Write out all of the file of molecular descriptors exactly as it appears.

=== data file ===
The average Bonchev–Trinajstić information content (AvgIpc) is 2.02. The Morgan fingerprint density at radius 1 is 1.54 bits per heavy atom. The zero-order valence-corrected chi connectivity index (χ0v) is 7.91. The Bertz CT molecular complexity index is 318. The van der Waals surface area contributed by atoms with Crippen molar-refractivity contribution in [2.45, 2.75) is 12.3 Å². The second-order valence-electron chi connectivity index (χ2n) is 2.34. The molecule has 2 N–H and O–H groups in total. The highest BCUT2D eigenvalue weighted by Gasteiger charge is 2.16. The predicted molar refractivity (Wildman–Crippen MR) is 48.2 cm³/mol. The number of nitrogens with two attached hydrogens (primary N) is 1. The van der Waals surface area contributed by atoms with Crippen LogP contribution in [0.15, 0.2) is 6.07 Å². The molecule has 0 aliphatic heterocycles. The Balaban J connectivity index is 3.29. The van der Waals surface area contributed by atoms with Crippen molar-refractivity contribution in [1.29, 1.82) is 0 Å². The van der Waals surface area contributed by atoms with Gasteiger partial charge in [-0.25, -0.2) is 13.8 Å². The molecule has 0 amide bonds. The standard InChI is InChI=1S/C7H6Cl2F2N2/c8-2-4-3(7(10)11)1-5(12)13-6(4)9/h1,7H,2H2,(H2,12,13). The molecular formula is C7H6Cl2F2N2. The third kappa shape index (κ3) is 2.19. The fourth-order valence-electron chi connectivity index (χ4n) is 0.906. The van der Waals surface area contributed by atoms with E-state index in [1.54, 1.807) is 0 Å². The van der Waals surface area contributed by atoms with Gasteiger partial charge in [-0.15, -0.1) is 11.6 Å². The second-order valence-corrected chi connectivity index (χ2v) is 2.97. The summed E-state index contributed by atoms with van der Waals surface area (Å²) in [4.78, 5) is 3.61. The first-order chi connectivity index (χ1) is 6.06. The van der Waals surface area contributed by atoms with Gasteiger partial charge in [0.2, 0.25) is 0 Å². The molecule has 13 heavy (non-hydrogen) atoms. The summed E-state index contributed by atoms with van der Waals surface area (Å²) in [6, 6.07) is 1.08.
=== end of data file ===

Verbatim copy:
The average Bonchev–Trinajstić information content (AvgIpc) is 2.02. The Morgan fingerprint density at radius 1 is 1.54 bits per heavy atom. The zero-order valence-corrected chi connectivity index (χ0v) is 7.91. The Bertz CT molecular complexity index is 318. The van der Waals surface area contributed by atoms with Crippen molar-refractivity contribution in [2.45, 2.75) is 12.3 Å². The second-order valence-electron chi connectivity index (χ2n) is 2.34. The molecule has 2 N–H and O–H groups in total. The highest BCUT2D eigenvalue weighted by Gasteiger charge is 2.16. The predicted molar refractivity (Wildman–Crippen MR) is 48.2 cm³/mol. The number of nitrogens with two attached hydrogens (primary N) is 1. The van der Waals surface area contributed by atoms with Crippen LogP contribution in [0.15, 0.2) is 6.07 Å². The molecule has 0 aliphatic heterocycles. The Balaban J connectivity index is 3.29. The van der Waals surface area contributed by atoms with Crippen molar-refractivity contribution in [1.29, 1.82) is 0 Å². The van der Waals surface area contributed by atoms with Gasteiger partial charge in [-0.25, -0.2) is 13.8 Å². The molecule has 0 amide bonds. The standard InChI is InChI=1S/C7H6Cl2F2N2/c8-2-4-3(7(10)11)1-5(12)13-6(4)9/h1,7H,2H2,(H2,12,13). The molecular formula is C7H6Cl2F2N2. The third kappa shape index (κ3) is 2.19. The fourth-order valence-electron chi connectivity index (χ4n) is 0.906. The van der Waals surface area contributed by atoms with E-state index in [1.54, 1.807) is 0 Å². The van der Waals surface area contributed by atoms with Gasteiger partial charge in [-0.15, -0.1) is 11.6 Å². The second-order valence-corrected chi connectivity index (χ2v) is 2.97. The summed E-state index contributed by atoms with van der Waals surface area (Å²) in [4.78, 5) is 3.61. The first-order chi connectivity index (χ1) is 6.06. The van der Waals surface area contributed by atoms with Gasteiger partial charge in [0.2, 0.25) is 0 Å². The molecule has 13 heavy (non-hydrogen) atoms. The summed E-state index contributed by atoms with van der Waals surface area (Å²) in [6, 6.07) is 1.08.